Narcissistic personality disorder — one of several types of personality disorders — is a mental condition in which people have an inflated sense of their own importance, a deep need for excessive attention and admiration, troubled relationships, and a lack of empathy for others. But behind this mask of extreme confidence lies a fragile self-esteem that’s vulnerable to the slightest criticism.
How many photos does one take, on average, before they achieve the perfect selfie? The one you want to show to the world? The one that—supposedly—has captured your most authentic self? I’d say the median figure falls somewhere around a dozen. But are repeated attempts at capturing ‘realness’ truly authentic then? The answer is self-evident that if something is practiced, posed and perfected, it cannot be spontaneous, it cannot be genuine. And yet we try to and we do express unto the world our speck of specialness in a sea of specialness, posting image after image of our strengths and successes, whilst neglecting the aspect that binds us all together as humans, which is, curiously, our frailty.
I have a fellow that I follow on Instagram who is bound to a wheelchair, and it saddens me how small his reach is for someone who is so humble and humbling, who posts such uplifting and encouraging quotes, words and images. A man who goes through the motions and rigours of life that we of total mobility all take for granted. He does not embrace his victimhood, either, which is perhaps why no one pays him heed: because he will not play the game of specialness. He is simply a man who happens to be in a wheelchair, and if that is somehow uninteresting, then how uninteresting must the lives of the able, posed and perfect be? Again, the answer is self evident, and I see why he is ignored.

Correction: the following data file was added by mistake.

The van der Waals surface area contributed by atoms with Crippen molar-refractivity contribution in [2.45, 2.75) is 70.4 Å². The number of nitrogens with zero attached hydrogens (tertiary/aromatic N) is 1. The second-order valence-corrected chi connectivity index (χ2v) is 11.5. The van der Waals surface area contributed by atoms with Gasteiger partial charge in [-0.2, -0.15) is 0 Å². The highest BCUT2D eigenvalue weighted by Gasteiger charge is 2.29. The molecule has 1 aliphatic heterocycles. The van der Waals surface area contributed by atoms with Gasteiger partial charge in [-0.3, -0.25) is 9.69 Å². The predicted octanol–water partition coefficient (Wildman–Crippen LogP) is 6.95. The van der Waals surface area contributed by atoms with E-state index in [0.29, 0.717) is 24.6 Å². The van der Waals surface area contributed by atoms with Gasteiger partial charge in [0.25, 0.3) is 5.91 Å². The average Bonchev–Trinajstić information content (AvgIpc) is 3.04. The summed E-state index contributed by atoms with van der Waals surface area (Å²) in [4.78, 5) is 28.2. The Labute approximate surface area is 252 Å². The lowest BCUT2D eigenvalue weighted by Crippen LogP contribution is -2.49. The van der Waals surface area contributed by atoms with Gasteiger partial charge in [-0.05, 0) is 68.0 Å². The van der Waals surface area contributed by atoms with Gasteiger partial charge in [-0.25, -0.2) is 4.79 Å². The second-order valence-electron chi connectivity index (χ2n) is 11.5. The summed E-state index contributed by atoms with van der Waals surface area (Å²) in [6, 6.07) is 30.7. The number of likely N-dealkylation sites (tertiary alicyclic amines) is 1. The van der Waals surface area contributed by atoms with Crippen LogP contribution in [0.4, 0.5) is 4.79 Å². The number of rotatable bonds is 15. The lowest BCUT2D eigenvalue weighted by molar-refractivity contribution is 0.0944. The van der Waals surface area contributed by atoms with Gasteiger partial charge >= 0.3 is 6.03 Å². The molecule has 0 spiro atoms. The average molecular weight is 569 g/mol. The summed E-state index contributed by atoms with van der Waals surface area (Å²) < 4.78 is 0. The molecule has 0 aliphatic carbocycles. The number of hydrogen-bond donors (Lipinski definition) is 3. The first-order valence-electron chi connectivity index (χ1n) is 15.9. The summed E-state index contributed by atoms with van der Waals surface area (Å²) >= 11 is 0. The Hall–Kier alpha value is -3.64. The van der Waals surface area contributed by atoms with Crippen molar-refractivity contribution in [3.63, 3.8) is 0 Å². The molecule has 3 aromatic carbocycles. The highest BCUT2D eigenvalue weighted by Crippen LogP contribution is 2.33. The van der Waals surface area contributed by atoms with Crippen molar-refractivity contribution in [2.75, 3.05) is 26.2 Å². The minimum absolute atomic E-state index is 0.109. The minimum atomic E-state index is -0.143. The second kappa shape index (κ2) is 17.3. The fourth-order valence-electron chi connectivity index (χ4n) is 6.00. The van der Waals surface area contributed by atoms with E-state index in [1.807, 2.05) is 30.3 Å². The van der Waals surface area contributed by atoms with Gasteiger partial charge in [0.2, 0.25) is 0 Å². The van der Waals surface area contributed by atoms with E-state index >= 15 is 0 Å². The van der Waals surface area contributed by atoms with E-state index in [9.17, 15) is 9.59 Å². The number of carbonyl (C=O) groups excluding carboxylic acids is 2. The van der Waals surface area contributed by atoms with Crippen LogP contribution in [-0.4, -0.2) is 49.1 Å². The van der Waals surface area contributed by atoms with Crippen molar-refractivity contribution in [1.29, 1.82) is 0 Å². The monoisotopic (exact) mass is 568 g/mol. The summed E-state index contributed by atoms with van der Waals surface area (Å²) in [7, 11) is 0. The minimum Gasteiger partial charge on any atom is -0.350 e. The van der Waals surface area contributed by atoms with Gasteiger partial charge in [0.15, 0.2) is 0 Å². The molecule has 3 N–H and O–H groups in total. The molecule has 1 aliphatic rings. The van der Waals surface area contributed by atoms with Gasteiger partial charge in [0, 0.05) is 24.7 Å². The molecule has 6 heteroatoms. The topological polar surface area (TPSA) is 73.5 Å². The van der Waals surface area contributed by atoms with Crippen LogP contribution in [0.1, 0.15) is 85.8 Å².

I know that we all want to be special, and in many ways we are made unique, apart from each other. However, in today’s culture war we seem torn between whether self or society is the absolute truth. Are you a republican or a democrat? You must be one or the other, you cannot share the partial values of both, despite the non-binary fad that has afflicted every social construct aside from politics. As usual, these are the arguments stemming from and postured by extremists, though we see these ego-worshippers’ insanity trickle down through social media and we echo, mock or insidiously accept their doctrines with tacit nods or silence.
I realize the irony in me, as a public figure with regular social media updates, making any argument against the rampant narcissism and attention seeking of today’s society. I also realize that the picture used for this piece is clearly calling attention my own failings, though it seemed suitable. Although I would argue that at least in my instance, I try to post when I’m feeling something, or when I’ve experienced, made or want to share an portion of my life that I feel is valuable and will resonate. Realness cannot be scripted. Realness can rarely be captured unless it’s as it occurs, while still living in the moment, or shortly thereafter. Quality over quantity, people. Philanthropy and humility over gloating and excess.
I feel as if we’re starting to collectively tune out the latter type of content, which should bring us, at last, to a vision of humanity expressed in all its quiet splendour: the silliness of pets, the smiles of grandparents, the magic of a season in transition to the next. These transient miracles are what linger in the mind and heart, and, hopefully will be what the internet archives for posterity in the ages when we’ve moved beyond our navel-gazing and self-adulation.
All my love,